U.S. diesel price slides 0.9 cent, $2.870

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After three consecutive weeks of price increases, the national average retail price of a gallon of diesel slid 0.9 cent to $2.870 for the week ending Monday, Jan. 18. The price, which had climbed 15.3 cents since Dec. 21, is still 57.4 cents higher than the same week last year, according to the U.S. Department of Energy, which delayed its report one day because of Martin Luther King Jr. Day.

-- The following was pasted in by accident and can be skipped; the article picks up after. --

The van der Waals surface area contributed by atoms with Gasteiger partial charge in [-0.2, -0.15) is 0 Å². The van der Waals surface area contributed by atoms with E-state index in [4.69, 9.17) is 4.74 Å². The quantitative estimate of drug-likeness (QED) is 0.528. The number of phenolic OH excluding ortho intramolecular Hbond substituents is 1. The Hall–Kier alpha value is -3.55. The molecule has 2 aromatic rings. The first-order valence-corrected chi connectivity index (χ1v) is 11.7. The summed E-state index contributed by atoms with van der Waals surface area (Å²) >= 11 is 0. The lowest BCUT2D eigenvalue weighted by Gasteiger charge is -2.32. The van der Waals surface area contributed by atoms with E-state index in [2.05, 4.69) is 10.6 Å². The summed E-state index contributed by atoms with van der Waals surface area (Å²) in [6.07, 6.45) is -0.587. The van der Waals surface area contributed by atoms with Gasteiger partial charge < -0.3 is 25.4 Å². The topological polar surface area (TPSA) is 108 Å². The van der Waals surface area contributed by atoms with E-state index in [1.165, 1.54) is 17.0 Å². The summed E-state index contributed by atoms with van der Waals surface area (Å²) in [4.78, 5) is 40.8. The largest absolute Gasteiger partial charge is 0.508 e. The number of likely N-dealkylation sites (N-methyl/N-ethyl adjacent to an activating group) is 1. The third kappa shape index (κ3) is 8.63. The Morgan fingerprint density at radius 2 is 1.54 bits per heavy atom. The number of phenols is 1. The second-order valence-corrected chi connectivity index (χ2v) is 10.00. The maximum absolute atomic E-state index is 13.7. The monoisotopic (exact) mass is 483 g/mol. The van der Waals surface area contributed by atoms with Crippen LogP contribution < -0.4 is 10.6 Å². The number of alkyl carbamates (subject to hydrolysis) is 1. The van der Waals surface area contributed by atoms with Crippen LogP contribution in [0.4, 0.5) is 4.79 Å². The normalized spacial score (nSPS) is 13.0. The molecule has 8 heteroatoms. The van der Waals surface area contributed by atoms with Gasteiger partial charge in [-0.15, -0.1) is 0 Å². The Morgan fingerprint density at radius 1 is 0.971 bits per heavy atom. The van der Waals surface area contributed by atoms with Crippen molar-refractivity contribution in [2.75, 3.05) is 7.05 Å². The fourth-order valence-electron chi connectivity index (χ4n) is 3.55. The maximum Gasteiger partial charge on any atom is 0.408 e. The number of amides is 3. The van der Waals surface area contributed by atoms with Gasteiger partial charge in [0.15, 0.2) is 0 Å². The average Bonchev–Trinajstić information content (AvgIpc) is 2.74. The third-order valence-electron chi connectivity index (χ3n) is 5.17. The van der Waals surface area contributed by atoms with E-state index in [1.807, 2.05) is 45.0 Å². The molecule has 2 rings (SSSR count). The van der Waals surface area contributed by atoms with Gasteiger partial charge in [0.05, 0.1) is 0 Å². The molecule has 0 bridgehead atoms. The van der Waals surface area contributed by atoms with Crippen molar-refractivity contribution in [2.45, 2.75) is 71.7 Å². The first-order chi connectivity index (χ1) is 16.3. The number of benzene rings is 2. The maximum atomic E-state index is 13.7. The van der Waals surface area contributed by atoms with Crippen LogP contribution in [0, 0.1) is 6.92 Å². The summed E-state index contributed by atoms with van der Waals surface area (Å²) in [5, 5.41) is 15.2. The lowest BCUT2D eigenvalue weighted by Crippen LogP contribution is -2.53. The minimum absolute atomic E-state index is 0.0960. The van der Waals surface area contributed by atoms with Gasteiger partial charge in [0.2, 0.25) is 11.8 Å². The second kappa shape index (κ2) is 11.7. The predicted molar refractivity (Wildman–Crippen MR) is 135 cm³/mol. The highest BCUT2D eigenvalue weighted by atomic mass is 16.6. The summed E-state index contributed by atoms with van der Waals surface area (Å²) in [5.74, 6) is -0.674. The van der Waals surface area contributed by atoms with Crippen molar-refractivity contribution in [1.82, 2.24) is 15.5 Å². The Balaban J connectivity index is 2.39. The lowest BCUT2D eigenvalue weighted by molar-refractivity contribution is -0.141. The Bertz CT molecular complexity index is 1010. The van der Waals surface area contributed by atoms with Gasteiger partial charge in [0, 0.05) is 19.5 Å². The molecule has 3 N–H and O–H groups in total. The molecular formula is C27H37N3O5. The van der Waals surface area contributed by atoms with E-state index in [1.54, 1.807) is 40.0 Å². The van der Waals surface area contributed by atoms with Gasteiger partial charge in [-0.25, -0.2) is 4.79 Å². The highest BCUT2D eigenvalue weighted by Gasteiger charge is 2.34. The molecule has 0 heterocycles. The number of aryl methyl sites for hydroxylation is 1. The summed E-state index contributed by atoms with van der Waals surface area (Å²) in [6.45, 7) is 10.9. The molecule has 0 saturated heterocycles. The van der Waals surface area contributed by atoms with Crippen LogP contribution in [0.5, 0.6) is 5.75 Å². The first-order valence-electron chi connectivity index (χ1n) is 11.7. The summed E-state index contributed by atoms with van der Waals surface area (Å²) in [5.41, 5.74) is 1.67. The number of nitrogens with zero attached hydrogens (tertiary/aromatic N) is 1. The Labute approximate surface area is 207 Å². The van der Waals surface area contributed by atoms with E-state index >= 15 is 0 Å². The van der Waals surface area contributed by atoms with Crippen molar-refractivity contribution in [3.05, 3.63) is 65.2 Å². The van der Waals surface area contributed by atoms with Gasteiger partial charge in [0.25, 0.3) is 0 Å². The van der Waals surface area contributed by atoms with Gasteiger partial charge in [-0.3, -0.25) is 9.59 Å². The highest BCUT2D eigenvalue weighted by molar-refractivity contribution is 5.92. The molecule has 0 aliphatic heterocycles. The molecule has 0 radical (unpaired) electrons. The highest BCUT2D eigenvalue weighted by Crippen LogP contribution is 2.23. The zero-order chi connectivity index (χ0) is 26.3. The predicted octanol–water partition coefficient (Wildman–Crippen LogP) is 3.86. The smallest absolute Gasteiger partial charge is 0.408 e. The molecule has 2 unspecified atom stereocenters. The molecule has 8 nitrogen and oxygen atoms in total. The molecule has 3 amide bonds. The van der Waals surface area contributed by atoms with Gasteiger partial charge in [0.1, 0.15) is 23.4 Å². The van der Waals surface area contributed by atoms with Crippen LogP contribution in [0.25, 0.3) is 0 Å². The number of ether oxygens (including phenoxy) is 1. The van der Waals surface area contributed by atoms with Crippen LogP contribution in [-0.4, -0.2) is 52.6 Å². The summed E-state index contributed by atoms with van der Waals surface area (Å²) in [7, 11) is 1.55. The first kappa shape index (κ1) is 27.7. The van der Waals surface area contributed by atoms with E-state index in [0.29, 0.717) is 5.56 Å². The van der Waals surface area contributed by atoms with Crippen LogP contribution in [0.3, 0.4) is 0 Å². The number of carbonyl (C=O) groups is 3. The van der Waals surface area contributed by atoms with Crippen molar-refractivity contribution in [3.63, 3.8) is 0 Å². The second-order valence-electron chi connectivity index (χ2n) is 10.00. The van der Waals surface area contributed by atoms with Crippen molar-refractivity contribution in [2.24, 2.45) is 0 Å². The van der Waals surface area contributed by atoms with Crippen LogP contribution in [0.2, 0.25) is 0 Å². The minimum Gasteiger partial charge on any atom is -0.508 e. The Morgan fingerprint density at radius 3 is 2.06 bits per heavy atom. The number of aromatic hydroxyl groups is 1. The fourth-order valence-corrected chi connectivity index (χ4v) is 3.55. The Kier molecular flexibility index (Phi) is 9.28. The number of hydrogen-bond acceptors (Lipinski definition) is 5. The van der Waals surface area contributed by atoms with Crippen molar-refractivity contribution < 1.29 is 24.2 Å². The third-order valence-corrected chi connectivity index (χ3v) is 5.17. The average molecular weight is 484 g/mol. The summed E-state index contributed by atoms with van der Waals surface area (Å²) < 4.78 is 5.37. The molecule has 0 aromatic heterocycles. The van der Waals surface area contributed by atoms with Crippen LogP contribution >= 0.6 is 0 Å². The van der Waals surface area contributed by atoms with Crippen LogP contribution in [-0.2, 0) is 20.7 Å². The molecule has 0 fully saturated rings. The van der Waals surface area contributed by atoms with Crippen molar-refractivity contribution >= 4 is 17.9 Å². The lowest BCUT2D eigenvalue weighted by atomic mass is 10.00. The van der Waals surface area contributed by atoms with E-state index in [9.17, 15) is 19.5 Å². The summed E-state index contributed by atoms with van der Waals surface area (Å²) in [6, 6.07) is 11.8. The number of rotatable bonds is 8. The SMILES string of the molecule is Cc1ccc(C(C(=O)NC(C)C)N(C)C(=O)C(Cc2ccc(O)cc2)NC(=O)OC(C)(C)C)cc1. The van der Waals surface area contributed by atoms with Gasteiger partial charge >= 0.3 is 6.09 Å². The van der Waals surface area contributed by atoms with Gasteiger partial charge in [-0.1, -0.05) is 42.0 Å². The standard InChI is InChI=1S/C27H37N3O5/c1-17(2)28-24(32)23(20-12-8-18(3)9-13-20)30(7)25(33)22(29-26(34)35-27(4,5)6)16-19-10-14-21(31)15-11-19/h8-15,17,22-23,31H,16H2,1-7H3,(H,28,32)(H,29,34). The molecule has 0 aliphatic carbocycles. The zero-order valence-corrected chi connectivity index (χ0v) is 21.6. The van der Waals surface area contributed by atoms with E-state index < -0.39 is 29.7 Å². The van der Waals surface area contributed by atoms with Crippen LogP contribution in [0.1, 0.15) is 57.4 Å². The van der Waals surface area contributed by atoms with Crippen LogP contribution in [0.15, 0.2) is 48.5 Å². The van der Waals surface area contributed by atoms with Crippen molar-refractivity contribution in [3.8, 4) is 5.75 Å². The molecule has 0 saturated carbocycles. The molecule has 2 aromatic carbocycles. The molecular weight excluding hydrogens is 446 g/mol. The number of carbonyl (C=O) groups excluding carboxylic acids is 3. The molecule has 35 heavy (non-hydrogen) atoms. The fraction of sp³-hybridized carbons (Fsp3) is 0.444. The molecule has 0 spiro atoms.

Regions tracked by DOE saw a mix of price increases and decreases. The biggest increase, 1.3 cents, was found in the Rocky Mountains, where prices climbed to $2.827, still the nation’s least expensive diesel by region. The biggest decrease, 2.4 cents, was found on the West Coast, where prices fell to $2.947. The nation’s most expensive diesel by region, $3.065, was found in New England, where prices fell 0.3 cent.

California, which DOE tracks separately for its weekly update, saw a price decrease of 2.4 cents to $3.008; that price is 68.9 cents higher than last year.

For a FuelSurchargeIndex.org chart comparing the latest DOE national average to the actual average price at the beginning of the day today in selected lanes, click here.